Over the weekend, a white nationalist march in Charlottesville, Va., ignited racial tensions and turned tragic when a car ran down counter-protestors, killing 32-year-old Heather Heyer. In the aftermath, President Donald Trump declined to condemn the hate groups immediately and made comments equating torch-wielding neo-Nazis and KKK members with counter-protestors opposing bigotry—which spurred spirited backlash around the world.
After watching this unfold, many are asking: What can we do to help? There are online and donation-based actions you can take to lend a hand right now. It doesn't end there, though. Our news cycle is quick to evolve, but the hate underlying this incident is not, so we spoke to anti-racism organizers in Charlottesville about how to continue fighting bigotry in the weeks and months to come. Here's what they want you to do—and keep doing, no matter where in the world you live.
Amy-Sarah Marshall, President of Charlottesville Pride
"One action to be taken—in whatever you do, be it a business, friendship, religious, whatever—practice what some term radical welcome. Go beyond having an open-door policy, and specifically invite marginalized people to apply for jobs, join your book club, eat at your restaurant, be a friend. The rainbow sticker is one universal way to tell LGBTQ people, for instance, that they are welcome and wanted. Often marginalized people 'read' whether people or places are safe for them to enter and usually err on the side of safety by not even attending or visiting. So you need to provide deliberate, explicit messages of inclusion and welcome," said Marshall.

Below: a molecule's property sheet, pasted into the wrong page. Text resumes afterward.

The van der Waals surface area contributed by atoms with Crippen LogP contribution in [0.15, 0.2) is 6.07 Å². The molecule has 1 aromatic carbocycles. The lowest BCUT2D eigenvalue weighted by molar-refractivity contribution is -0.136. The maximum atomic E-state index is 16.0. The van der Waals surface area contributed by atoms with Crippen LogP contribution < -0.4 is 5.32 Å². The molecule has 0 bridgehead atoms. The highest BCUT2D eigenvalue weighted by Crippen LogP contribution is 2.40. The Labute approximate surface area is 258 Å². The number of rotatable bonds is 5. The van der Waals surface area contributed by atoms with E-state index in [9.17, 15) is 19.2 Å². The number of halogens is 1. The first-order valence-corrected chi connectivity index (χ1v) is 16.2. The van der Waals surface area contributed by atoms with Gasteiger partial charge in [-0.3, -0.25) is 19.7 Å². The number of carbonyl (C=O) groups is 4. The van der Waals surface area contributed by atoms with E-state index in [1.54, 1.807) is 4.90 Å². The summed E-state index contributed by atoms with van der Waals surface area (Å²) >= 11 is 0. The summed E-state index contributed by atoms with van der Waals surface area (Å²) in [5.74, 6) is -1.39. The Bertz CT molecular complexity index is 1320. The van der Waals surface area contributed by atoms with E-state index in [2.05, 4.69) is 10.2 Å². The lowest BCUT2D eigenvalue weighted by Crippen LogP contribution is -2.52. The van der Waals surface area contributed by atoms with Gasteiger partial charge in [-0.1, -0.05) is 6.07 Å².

"Of course, getting safe-space trained and diversity training bolsters knowledge to inform that inclusive intention ... I think they go hand in hand. I offer this tip because here in Charlottesville, our town can be very segregated, and good-intentioned straight white people will often vocalize frustration about this, without realizing that black, brown, immigrant, queer communities do not put themselves at risk or guess they are included, because most of the time we are not."
The University of Virginia's Brody Jewish Center, Hillel
"Opposing hate is not something to do in silos. Join forces with other groups that share your values. At Hillel, we often partner with diverse faith groups and minority groups on campus to share perspective that can foster understanding," the center told InStyle.com. "Doing this amplifies a message of unity and mutual respect. Try having a small gathering or dinner party where you discuss a topic, let everyone speak, focus on active listening and learn what experiences create each person's view."
"Reach out to allies from churches, schools, clubs, and other civic groups. Create a diverse coalition. Include children, police, and the media. Gather ideas from everyone, and get everyone involved," said the center. "Do something. In the face of hatred, apathy will be interpreted as acceptance by the perpetrators, the public, and—worse—the victims. Community members must take action; if we don’t, hate persists."
Mary Bauer, Executive Director of the Legal Aid Justice Center
"It is not enough to take down the symbols of racial oppression, although I certainly would encourage communities to do that," Bauer said. "We need to dismantle and fix the systems that cause the greatest harm: The school-to-prison pipeline, our broken immigration system, and mass incarceration. Let's work to tackle the greatest sources of injustice in our communities—in addition to the symbols."
Janette Boyd Martin, President of the Albemarle-Charlottesville NAACP
"Write letters to the editor on behalf of the community," said Martin.